Bulls host Thunder tonight on CSN

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Bulls host Thunder tonight on CSN

The Chicago Bulls welcome last year's Western Conference champions, the Oklahoma City Thunder, to the United Center tonight as the two teams wind down their respective preseason schedules. Tip-off is 7 p.m., and you can catch all the action live on Comcast SportsNet.
The Bulls missed out on the chance to play against 2012 All-Star Kevin Love in their 92-81 win over the Timberwolves last Friday, and they won't be able to square off against the best young tandem in the NBA, Kevin Durant and Russell Westbrook, either, as both will sit out tonight's exhibition. Thunder coach Scott Brooks said it's just a day of rest for the pair, as Oklahoma City will travel home tomorrow to close out their preseason campaign at home against the Mavericks.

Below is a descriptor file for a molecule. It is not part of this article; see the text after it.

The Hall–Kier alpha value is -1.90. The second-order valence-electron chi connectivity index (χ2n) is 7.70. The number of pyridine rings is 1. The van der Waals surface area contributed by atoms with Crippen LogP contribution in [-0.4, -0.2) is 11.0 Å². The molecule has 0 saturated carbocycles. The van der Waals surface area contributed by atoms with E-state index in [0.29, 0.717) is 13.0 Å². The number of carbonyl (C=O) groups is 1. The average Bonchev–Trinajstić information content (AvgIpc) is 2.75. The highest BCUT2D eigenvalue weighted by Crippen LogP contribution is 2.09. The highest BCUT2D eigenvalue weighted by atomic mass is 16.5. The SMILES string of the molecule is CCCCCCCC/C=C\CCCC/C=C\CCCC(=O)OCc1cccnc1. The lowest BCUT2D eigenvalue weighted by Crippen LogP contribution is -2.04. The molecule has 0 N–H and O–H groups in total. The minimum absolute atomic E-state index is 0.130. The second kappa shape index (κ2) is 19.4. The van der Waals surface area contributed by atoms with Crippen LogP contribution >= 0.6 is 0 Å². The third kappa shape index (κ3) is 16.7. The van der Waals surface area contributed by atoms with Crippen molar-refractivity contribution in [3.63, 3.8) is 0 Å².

Another budding star in the Oklahoma City lineup is shooting guard James Harden. The 23-year-old reigning Sixth Man of the Year is dealing with a groin injury that has held him out of three preseason contests already, although the Thunder do not feel it will hinder him once the season starts.
Harden most recently competed on the USA National Team at the 2012 Olympics, along with Westbrook and Durant. As part of Team USA's practice routine in Las Vegas, the trio went up against the USA Select Team, which included Bulls' power forward Taj Gibson.
Chicago's improving big man enjoyed his experience and got a feel for just how good he can be as an NBA forward. But Gibson and Harden have more in common than just putting on the Red, White and Blue this past summer. Both are impending restricted free agents, and must sign contract extensions by Oct. 31 to avoid hitting the open market.
Harden, the No. 3 overall pick in the 2009 NBA Draft and Gibson, the No. 26 overall pick, are reportedly working toward signing before the deadline.
The Thunder are in a tight salary cap crunch after signing Durant (86 million), Westbrook (80 million) and forward Serge Ibaka (48 million) to long-term deals the last two seasons.